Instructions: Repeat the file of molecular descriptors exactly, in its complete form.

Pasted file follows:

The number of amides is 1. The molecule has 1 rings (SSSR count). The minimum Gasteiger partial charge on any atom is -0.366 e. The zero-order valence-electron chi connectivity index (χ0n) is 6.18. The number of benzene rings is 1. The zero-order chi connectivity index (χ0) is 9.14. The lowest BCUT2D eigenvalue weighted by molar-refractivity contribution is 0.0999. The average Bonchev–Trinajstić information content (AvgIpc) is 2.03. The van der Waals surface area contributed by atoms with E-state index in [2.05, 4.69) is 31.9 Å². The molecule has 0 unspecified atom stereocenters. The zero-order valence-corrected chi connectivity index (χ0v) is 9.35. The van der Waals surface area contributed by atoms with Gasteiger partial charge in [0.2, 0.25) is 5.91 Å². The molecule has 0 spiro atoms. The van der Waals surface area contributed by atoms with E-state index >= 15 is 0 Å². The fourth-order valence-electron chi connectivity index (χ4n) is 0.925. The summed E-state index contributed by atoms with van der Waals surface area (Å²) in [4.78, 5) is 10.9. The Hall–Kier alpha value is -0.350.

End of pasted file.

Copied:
The number of amides is 1. The molecule has 1 rings (SSSR count). The minimum Gasteiger partial charge on any atom is -0.366 e. The zero-order valence-electron chi connectivity index (χ0n) is 6.18. The number of benzene rings is 1. The zero-order chi connectivity index (χ0) is 9.14. The lowest BCUT2D eigenvalue weighted by molar-refractivity contribution is 0.0999. The average Bonchev–Trinajstić information content (AvgIpc) is 2.03. The van der Waals surface area contributed by atoms with E-state index in [2.05, 4.69) is 31.9 Å². The molecule has 0 unspecified atom stereocenters. The zero-order valence-corrected chi connectivity index (χ0v) is 9.35. The van der Waals surface area contributed by atoms with Gasteiger partial charge in [0.2, 0.25) is 5.91 Å². The molecule has 0 spiro atoms. The van der Waals surface area contributed by atoms with E-state index >= 15 is 0 Å². The fourth-order valence-electron chi connectivity index (χ4n) is 0.925. The summed E-state index contributed by atoms with van der Waals surface area (Å²) in [4.78, 5) is 10.9. The Hall–Kier alpha value is -0.350.